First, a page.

Raccoons are grey in colour with a black mask that covers their eyes. They have five to eight light to dark rings that alternate on their tail. Their back legs are longer than their front legs giving the hunched over appearance when they walk or run. They have five fingers on their front and back paws. They are a medium sized mammal and average between 24-38 inches and they can weigh between 14-30 pounds.


  • They are mostly nocturnal. A normal raccoon will spend most of its time during a day or two within a 4-square km area.
  • They are very good climbers. They prefer to stay out of sight, traveling in ditches, etc.
  • They can fit through surprisingly small openings: 2½-inch x 4-inch.

Food Preferences

Raccoons are Omnivores, which means they eat meat, fruits and vegetables. They are opportunistic eaters and will eat anything they can get their hands on. Their diet might include fruits, plants, nuts, berries, insects, rodents, frogs, eggs, and crayfish. City raccoons are known for disturbing dumpsters and garbage cans; they will eat bird food and or your pet’s dinner if it is accessible. They are easily adaptable to new environments, which is why they thrive in our cities.


A raccoon litter is usually born in April-May (2-6 kits) and weaned by fall (about 3 months of age). The mother raccoon will usually have 2-3 den sites. This means that if the primary den site is a problem, persuading the family to leave is rather easy since they have a back-up den.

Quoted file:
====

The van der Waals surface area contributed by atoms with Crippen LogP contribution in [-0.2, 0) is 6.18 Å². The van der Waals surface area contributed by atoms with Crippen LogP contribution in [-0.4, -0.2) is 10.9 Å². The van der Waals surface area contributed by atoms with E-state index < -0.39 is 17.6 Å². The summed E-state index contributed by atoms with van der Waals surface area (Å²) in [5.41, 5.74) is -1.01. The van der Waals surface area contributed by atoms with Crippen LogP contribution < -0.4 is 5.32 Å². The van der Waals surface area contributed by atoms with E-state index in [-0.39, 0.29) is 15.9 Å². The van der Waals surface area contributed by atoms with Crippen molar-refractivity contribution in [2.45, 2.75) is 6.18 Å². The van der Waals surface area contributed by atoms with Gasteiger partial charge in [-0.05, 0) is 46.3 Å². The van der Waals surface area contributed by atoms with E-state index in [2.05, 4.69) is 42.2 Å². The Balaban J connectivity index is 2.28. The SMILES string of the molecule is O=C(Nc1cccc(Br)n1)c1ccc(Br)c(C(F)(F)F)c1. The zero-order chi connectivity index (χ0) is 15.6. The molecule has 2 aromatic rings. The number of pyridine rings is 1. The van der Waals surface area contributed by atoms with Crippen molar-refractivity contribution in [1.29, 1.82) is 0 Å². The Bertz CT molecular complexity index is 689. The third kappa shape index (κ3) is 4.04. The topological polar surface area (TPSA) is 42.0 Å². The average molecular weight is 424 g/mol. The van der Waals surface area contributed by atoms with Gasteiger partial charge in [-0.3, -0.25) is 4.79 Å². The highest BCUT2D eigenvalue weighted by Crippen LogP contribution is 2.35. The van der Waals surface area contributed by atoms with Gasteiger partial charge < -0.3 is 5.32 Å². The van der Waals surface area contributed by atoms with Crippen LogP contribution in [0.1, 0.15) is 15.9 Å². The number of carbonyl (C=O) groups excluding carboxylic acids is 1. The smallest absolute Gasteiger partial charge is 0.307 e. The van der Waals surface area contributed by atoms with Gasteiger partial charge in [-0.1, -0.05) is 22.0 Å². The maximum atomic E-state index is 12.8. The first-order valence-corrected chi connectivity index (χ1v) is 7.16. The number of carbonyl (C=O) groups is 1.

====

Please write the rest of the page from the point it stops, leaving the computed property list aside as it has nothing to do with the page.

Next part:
Raccoons generally become inactive by late October, only re-emerging for the mating season. However, they are not considered hibernators.

Preventative measures

There are several preventative measures you can take to keep raccoons out of your area of residence.

  • Keep garbage in a very secure container preferable inside the garage.
  • Don’t put garage out to the curb until the morning of pick up.
  • Feed your pets indoors
  • Eliminate potential denning areas and access points.
  • Keep bird feed cleaned up daily and take feeders inside at night.
[recaptcha size:compact]
It's only fair to share...Email this to someone
Tweet about this on Twitter
Share on Facebook
Share on Tumblr
Pin on Pinterest